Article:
In this webinar, Beth MacKinney shares her Covid-19 face paint safety measures.
"We're gonna be talking about things that we can do to keep our kit really clean and hopefully--not just with Covid-19, but also with any kind of virus. We want to make sure that our kits are clean and hygienic, that we have systems set up so we never spread any germs if at all possible with face painting. Face painting tends to be a very close proximity activity [so] we do have to take extra precaution as artists and be aware of the kids in the line, the guests in the line, if they're healthy or not, and have a well child policy in place, and to be cleaning our supplies and our equipment thoroughly as we're using them and after we use them to make sure that we don't put anyone at risk.
I have a system that I've been setting up that I've started using--I already was using Brush Bath and two wells of water for rinsing, but with Covid-19 out there I'm also adding 70% isopropyl alcohol to another one of my containers so that I'm going through this system to keep my brushes really clean. Alcohol is probably gonna be a little hard on them but I think sacrificing a few brushes is not the end of the world and I can replace those. People are more important so we wanna make sure we're keeping them safe.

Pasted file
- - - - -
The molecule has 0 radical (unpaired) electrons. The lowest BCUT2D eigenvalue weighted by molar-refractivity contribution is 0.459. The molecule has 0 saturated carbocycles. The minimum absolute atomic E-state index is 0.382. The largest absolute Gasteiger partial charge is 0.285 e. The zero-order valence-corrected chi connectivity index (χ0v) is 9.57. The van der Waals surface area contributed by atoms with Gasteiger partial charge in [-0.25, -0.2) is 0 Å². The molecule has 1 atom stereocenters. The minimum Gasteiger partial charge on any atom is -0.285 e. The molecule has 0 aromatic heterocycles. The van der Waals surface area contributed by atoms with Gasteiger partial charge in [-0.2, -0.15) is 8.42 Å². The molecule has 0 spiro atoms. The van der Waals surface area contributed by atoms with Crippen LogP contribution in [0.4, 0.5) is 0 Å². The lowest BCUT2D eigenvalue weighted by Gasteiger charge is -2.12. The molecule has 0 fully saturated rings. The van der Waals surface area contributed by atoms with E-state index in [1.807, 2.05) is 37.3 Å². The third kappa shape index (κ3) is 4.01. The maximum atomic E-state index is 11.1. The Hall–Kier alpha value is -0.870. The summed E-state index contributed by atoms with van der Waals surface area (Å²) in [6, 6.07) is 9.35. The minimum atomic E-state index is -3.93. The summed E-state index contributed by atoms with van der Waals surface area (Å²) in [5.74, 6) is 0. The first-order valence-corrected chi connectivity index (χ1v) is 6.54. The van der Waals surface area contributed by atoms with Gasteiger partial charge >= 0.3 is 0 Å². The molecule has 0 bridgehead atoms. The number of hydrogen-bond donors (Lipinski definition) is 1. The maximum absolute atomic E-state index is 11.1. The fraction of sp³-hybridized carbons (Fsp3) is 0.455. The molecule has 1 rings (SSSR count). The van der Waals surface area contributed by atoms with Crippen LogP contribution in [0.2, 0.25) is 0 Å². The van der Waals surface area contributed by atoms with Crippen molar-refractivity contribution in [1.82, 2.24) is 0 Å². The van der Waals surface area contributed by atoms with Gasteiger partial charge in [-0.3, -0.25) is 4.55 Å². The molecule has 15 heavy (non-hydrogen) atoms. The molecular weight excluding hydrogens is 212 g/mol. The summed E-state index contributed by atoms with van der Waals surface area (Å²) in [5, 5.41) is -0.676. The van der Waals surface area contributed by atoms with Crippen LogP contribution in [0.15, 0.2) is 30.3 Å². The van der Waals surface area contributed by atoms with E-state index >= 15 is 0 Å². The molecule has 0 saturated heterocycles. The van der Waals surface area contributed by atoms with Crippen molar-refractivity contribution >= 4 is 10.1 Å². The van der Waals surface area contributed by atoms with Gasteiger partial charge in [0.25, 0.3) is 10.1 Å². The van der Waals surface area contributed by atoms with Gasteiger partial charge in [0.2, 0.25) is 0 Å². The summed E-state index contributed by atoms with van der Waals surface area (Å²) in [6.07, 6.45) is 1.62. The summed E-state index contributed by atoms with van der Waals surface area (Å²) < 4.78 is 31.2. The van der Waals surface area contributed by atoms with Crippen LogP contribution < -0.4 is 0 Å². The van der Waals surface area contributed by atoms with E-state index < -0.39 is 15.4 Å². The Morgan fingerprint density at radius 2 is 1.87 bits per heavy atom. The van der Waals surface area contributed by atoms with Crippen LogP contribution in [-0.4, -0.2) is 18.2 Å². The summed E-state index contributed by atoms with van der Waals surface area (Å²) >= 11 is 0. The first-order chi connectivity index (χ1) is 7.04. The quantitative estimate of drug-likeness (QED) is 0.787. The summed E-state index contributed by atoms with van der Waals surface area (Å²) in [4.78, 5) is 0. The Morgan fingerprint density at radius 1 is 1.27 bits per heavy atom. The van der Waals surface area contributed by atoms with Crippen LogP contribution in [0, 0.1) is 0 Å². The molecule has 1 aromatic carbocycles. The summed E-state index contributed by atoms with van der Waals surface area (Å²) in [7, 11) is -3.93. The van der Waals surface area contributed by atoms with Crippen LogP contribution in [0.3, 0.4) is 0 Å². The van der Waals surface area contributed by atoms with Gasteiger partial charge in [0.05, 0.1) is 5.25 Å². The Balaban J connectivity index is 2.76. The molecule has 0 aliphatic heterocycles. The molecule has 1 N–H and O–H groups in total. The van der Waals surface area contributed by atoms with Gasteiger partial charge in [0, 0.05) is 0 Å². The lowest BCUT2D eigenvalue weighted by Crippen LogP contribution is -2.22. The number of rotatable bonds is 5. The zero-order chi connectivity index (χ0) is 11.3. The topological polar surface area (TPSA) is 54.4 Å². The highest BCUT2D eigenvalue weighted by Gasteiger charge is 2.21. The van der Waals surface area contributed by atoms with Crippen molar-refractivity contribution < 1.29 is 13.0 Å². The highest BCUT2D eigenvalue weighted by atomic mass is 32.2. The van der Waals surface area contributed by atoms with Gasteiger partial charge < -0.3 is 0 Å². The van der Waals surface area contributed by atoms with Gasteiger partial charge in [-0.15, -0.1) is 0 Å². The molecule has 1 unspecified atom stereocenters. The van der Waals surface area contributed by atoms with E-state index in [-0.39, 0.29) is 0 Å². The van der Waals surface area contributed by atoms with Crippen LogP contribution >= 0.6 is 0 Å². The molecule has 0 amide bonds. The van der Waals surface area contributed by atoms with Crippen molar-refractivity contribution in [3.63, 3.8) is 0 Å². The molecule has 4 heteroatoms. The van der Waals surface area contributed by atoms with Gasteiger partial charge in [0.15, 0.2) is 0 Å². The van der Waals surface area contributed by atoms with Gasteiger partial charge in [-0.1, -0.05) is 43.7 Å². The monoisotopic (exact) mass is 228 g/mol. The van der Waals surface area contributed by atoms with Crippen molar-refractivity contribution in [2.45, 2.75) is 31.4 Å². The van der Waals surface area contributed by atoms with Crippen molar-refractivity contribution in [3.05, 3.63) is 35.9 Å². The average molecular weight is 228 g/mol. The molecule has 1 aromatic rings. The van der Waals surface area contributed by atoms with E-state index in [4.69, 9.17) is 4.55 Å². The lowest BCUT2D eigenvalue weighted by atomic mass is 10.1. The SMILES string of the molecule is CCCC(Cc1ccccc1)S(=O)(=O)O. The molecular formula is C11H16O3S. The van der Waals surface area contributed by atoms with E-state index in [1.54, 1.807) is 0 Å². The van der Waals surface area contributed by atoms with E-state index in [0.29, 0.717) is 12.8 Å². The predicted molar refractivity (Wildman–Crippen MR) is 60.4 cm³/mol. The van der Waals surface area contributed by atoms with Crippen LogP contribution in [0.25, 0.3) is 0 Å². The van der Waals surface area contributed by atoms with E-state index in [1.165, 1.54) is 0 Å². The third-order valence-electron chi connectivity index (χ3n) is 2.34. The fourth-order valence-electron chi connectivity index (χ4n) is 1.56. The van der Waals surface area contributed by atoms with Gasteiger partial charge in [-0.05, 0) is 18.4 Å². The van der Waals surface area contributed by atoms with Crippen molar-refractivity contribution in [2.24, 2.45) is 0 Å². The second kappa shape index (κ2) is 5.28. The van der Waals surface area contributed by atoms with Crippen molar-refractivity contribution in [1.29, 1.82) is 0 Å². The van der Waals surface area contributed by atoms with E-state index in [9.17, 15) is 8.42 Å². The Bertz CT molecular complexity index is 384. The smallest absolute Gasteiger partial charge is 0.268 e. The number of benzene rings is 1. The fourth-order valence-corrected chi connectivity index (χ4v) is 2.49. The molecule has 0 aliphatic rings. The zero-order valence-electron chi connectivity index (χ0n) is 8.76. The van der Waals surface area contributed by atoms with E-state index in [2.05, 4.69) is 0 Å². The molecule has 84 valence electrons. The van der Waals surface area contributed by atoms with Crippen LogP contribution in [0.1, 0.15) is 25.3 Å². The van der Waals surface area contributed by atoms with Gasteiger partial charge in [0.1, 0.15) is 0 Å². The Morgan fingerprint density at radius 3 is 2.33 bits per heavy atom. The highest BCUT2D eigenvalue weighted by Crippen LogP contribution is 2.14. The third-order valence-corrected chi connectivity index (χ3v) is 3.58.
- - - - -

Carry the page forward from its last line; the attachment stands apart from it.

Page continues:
I have here my four containers. The first container has water and Brush Bath. There are other cleaners that are also available but the reason I use Brush Bath specifically is that it's also a makeup remover so it's very gentle for the skin. You don't wanna use any kind of soap that's gonna be harsh in any way. Another soap that's considered somewhat mild would be baby shampoo. In the next well, I put 70% isopropyl alcohol. The 70% is kind of important because of the water content. It doesn't evaporate as quickly and it also penetrates the cell wall better and it's better about killing proteins. From what I understand, once you get beyond 90%, it causes the proteins in a cell to become dormant rather than being killed. You want the percentage between 70 and 90% but not over 90%. This next well is just water and I would use that for rinsing my brush, getting anything from the soap or rubbing alcohol off it. The last well is just clear water. I also have clear water in a spray bottle that I can spritz very lightly onto my face paints.